And a Child Will Lead Them: Kid’s Troupe at Westbury UMC, Houston
By: Sherri Gragg
In Westbury UMC’s Kid’s Troupe, a child carefully guides a paintbrush along the surface of a canvas to trace his hand. Once finished, he carries the canvas to another child in the room who dips her brush into another color tracing the outline of her hand over his. The process is repeated over and again, each child adding his or her hand to the artwork. As they work, they are reminded that the painting is a representation of Christian community. We are all unique, but we need each other.
During the next children’s Sunday, the finished artwork will be featured in a prominent location as a visual lesson for the pastor’s sermon on the same subject. In this way, children help lead the adults in worship.
Teaching Kids to Worship
“One of our principle values is to highlight ministry to children,” said Westbury UMC Director of Music and Worship Bodie Gilbert, “We want to make sure they have a full, valuable and enriching place in worship.”
Gilbert holds both a seminary degree and a masters in music. He uses it all as he leads the effort to empower children to worship through the arts. After meeting with Senior Pastor Danny Yang to discuss his teaching schedule and the church calendar, Gilbert crafts a custom arts-based curriculum for the children to accompany the teaching. Gilbert wants Westbury’s children to learn that there are many ways to worship God beyond music alone. Trained artisans from the congregation come alongside him to instruct the children in dance, visual arts, and music during Kid’s Troupe’s three-week long sessions. At the end of each, the children are offered the opportunity to share what they have learned with the congregation.
Additionally, Kid’s Troupe is a tangible way for Westbury to celebrate the refugee families in their community. Together the children learn art forms from the home countries represented in their worship community. “Whenever we have refugee kids in our arts classes, I am very sensitive to their country of origin so that I can craft a lesson that offers some familiarity for them. It may be a dance or musical form that is distinctly west African. We are welcoming our refugee community by affirming those,” Gilbert said.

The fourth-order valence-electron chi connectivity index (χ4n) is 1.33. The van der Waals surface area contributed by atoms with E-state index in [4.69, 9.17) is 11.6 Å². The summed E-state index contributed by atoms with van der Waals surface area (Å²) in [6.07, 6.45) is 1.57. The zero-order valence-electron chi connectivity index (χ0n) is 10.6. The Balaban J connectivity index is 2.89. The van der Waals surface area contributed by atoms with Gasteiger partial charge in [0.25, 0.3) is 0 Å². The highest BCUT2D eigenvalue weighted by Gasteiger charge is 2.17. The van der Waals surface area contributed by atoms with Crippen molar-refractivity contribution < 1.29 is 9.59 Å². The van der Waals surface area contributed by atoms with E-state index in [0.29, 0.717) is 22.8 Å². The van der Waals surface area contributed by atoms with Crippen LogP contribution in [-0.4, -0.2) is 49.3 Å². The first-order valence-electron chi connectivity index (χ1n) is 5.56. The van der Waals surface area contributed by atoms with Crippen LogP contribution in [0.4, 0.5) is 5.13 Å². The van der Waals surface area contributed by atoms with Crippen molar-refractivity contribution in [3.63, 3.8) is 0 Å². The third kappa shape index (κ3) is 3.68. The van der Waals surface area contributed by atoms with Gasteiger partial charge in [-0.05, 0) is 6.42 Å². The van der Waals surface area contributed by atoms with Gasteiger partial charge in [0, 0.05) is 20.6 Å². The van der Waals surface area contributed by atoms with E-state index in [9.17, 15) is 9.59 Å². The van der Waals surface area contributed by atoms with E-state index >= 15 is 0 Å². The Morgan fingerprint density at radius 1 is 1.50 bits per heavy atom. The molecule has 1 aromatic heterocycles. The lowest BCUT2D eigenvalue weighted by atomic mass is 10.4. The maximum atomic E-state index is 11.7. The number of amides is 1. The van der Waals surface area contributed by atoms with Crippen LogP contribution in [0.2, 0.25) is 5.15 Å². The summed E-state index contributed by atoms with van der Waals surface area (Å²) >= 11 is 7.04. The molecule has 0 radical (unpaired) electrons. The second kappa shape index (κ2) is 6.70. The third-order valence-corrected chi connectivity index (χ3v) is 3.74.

Kid’s Troupe and its summer counterpart, Summer Arts Camp, offer unique opportunities to minister to the families of the children who participate as well. Parents who might not otherwise visit Westbury come to support their children as they share their art. As they make connections with a caring Christian community through their children, the door is open to discipleship.
Ancient Forms of Worship
As the leadership of Westbury continues to look for ways to intentionally incorporate children into the fabric of their worship community, they have opened the doors for the children to serve in more ancient worship roles such as acolytes and carrying the cross in the opening processional.
It is clear that Westbury UMC invests deeply in the children in their care. Gilbert believes the time, effort, and expense are more than worth it all. “Children are the most essential place we should focus our ministry, resources, and efforts because they are our present and future leaders,” he said. “If we do a good job and are sensitive to what the spirit is leading us to do in our holistic care of them, I think we will find the future of the church is a bright one.”